Says Liisa, “Farmers can work smarter, save money and produce better crops.” In fact, farmers increase their yields and income by as much as 80 percent. By 2018, Ignitia plans to reach 1 million farmers in West Africa. Expansion continues globally in other tropical regions, including East Africa, India, South East Asia, South America and Central America.
Collaboration and Investment Fuel AgriTech
It will take more than individual entrepreneurs to tackle these global problems.
In public-private partnerships (PPPs), governments, companies, citizen organizations and others pool their resources, sharing investment, risk and financial benefits to solve big problems. Agri-PPPs help small-scale farmers access technology, funds and education, and as a result, increase their yields in a more sustainable way. Private companies involved in these partnerships can profit, often commercializing the technology and the product ahead of their competitors, according to a report by the Food and Agriculture Organization of the United Nations (FAO).
An agri-PPP in Pakistan, for instance, developed a drought-resistant and sustainable wheat seed affordable in the local area and profitable to farmers. The private partner was the first on the market and the sole distributer of the wheat varieties.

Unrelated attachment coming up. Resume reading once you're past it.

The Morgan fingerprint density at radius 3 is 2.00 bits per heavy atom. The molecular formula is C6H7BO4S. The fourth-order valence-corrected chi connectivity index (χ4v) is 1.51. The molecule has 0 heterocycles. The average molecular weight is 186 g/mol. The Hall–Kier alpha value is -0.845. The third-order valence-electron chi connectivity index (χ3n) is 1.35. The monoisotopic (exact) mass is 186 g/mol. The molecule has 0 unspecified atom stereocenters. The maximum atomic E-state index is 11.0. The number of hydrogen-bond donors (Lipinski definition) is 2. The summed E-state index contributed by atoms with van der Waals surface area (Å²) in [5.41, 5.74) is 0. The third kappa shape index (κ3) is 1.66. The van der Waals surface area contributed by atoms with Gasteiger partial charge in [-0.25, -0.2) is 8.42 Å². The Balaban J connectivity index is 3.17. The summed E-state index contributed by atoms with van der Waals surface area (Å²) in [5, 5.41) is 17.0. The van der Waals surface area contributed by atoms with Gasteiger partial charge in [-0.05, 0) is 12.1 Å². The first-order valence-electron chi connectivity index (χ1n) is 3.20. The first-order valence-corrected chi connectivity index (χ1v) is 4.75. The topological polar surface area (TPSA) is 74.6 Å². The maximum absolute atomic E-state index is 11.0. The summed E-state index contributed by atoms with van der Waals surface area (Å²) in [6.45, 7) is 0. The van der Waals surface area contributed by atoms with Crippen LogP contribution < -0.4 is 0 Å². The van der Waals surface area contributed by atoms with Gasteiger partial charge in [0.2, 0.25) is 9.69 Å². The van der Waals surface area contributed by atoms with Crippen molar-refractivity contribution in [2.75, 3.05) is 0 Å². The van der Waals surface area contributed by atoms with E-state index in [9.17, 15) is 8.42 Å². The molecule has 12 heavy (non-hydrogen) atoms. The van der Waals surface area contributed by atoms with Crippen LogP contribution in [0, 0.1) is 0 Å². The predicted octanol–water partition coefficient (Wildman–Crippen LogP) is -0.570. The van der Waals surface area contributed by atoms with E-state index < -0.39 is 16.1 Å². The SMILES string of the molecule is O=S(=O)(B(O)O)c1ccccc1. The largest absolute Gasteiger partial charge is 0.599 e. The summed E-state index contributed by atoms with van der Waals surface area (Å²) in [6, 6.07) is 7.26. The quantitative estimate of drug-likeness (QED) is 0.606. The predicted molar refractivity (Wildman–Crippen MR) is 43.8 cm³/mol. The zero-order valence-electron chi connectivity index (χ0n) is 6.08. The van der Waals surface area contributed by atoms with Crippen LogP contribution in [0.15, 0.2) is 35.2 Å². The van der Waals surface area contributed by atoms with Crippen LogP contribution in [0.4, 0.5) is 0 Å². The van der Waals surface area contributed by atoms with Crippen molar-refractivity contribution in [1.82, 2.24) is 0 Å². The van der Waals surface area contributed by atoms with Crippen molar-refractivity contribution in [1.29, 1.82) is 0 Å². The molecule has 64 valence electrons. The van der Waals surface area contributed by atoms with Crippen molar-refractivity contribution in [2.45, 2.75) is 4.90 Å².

Unilever, in partnership the Cambridge Institute for Sustainability Leadership and in collaboration with Ashoka, runs the Young Entrepreneurs Awards, and has recognized new agri-smart companies like Illuminum Greenhouses, a Kenyan company that builds and installs smart greenhouses and drip irrigation kits, and Farmerline, a Ghanaian company that provides web-based agricultural support to farmers via messaging.
There are plenty of resources available to multinational corporations interested in developing partnerships. Organizations like Consumer Goods Forum, the Circular Economy and event campaigns such as Project Everyone are leading the way.
Of course, agri-PPPs, individual entrepreneurs and investors won’t soon stop climate change and end the cycle of poverty for millions of farmers in developing countries. Governments balk. Technology fails. Companies focus on profits to the detriment of sustainability and human rights goals. Cultural issues abound.
A transparent process that maintains fairness to all parties is paramount, says FAO, recognizing that farmers, communities, researchers and companies alike benefit from collaboration that strengthens food production and security.
Liisa’s motto: “While the difficult takes time, the impossible just takes a bit longer.”
This article was produced as part of a two-part series profiling emerging entrepreneurs tackling sustainability issues around the world. To enter your idea into the Unilever Young Entrepreneurs Awards 2017, apply here http://po.st/YEA or follow the conversation online at #Biz4Good.
Laura Wenner is a writer who covers business, legal affairs and policy.